Do you remember the movie where Michael Keaton (sometimes known as Batman) was desperately rooting for the Boston Red Sox to win the 1986 World Series, while Robert Downey, Jr. (Iron Man’s living embodiment) was pulling for the New York Mets?
You’re not alone.
Not many people saw “Game 6″, the movie, when it appeared in theaters in March 2006. This extremely low budget film (both actors took salaries of only $100 per day, far below what they usually command) was dumped in the early part of the year, during the dead of winter, which is usually a graveyard for movies, especially ones with a baseball theme.
Set on the night of Saturday, October 25, 1986, the picture – written by best selling author Don DeLillo, and directed by Michael Hoffman – follows a nervous, pessimistic, and neurotic playwright named Nicky Rogan (Keaton) who has a play opening on Broadway the same night as Game Six of the 1986 World Series. Nicky isn’t that confident about the success of his play, and is less so about the chances of his beloved Boston Red Sox, despite the fact that they are poised to win the series that night at Shea Stadium.
Robert Downey, Jr. plays a powerful theater critic, whose reviews can make or break a production. He is assigned to cover Keaton’s play on Opening night. Keaton’s character – desperate to the point of lunacy – decides that the best option would be to kill Downey’s character that night, stopping him from writing about the show. The playwright skips his own opening to sit in a seedy theater district bar, fortifying himself with alcohol while watching game six on the television.
A stellar supporting cast, including Griffin Dunne, Catherine O’Hara, Roger Rees, Harris Yulin and Bebe Neuwirth, help to give the film some dramatic balance and comic touches, but it’s the performances of the two leads that drives this film.
Keaton, who was rarely making appearances by then, utilizes a restrained version of his razor’s edge maniacal on screen persona, as seen in films like “Batman”, “BeetleJuice” and “Gung Ho.”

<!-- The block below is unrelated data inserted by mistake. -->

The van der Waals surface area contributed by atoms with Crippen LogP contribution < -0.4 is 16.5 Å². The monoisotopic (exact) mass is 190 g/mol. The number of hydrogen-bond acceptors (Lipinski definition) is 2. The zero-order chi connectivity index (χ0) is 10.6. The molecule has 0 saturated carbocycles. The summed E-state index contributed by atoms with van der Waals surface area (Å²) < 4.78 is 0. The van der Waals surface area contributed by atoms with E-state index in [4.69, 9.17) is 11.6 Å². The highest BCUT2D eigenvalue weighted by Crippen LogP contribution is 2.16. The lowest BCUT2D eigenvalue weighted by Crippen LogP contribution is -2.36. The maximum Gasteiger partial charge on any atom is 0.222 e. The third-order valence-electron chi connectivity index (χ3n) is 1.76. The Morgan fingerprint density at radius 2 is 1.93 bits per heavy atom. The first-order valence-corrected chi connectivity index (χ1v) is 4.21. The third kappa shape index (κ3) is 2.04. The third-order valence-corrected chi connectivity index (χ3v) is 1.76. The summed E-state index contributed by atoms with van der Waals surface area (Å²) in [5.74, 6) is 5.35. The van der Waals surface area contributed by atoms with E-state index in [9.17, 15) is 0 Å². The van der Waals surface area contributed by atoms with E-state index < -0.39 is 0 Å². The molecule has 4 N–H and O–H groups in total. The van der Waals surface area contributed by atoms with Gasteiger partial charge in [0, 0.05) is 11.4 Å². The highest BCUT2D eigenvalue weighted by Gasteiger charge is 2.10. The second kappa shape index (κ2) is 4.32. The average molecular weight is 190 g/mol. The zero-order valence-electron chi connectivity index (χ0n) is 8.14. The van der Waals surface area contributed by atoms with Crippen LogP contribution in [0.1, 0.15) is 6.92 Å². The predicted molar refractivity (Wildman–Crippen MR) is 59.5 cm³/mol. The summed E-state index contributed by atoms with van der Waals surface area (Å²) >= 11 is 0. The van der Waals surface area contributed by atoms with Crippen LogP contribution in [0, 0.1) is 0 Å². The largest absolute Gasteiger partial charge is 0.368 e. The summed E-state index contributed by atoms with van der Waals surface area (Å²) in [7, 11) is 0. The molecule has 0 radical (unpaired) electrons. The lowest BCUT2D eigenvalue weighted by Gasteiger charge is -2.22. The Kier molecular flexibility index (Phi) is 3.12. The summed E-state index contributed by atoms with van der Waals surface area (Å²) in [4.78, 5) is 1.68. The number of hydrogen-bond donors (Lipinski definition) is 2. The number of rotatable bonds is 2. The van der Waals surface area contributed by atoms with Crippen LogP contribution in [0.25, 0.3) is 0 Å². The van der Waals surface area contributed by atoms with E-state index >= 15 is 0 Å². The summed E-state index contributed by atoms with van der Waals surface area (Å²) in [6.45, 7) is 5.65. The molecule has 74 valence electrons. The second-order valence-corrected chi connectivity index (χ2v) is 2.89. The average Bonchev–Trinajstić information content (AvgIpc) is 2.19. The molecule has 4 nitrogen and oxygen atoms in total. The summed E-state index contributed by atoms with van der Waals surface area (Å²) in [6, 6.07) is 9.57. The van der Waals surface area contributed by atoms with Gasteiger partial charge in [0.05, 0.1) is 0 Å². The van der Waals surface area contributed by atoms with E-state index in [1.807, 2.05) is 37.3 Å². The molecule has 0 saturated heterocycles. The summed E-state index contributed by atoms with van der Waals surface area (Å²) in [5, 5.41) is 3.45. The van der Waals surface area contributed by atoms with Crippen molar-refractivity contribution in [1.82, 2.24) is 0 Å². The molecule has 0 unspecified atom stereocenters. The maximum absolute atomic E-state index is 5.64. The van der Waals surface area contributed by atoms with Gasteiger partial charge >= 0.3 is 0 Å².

Both actors were at a crossroad in their respective careers and had nothing to lose, so they gave this independent film their all.
The very best scenes happen at the end when – spoiler alert – (as if you haven’t heard about an almost thirty year old baseball game’s results by now) the Mets come back from the brink to defeat the Red Sox with a two out, last inning miracle finish to force a game seven.
If it hadn’t happened in real life and DeLillo wrote it just for the screen, nobody would have believed it.
Keaton’s character, shaken by the loss and inebriated, leaves the bar and tracks Downey’s character from the theater to his apartment, intending to murder him. When he arrives, he discovers that Downey has been rooting for the Red Sox all along and is just as brokenhearted. The two men then spend the rest of the night together, drowning their sorrows in liquor while watching the replay of Mookie Wilson’s ground ball going through Bill Buckner’s legs over and over again.
The movie was made for less than a million (almost impossible to do, especially with name talent) but still faied to recoup.
Interestingly, the 2014 Oscar winning Best Picture, “Birdman”, which also starred Keaton (who was nominated for Best Actor, losing in a tight race to Eddie Redmayne) shares themes and locations with “Game 6″, as both take place in the confined world of New York’s Broadway Theater district, and center around a frazzled, neurotic Keaton dealing with the power of critics to make or break his show.
Keaton and Downey, Jr. have yet to reunite on screen, so “Game 6″ will have to stand as the closest thing to a DC/Marvel matchup as we will get for a while.
Click below to watch the “Game 6″ trailer: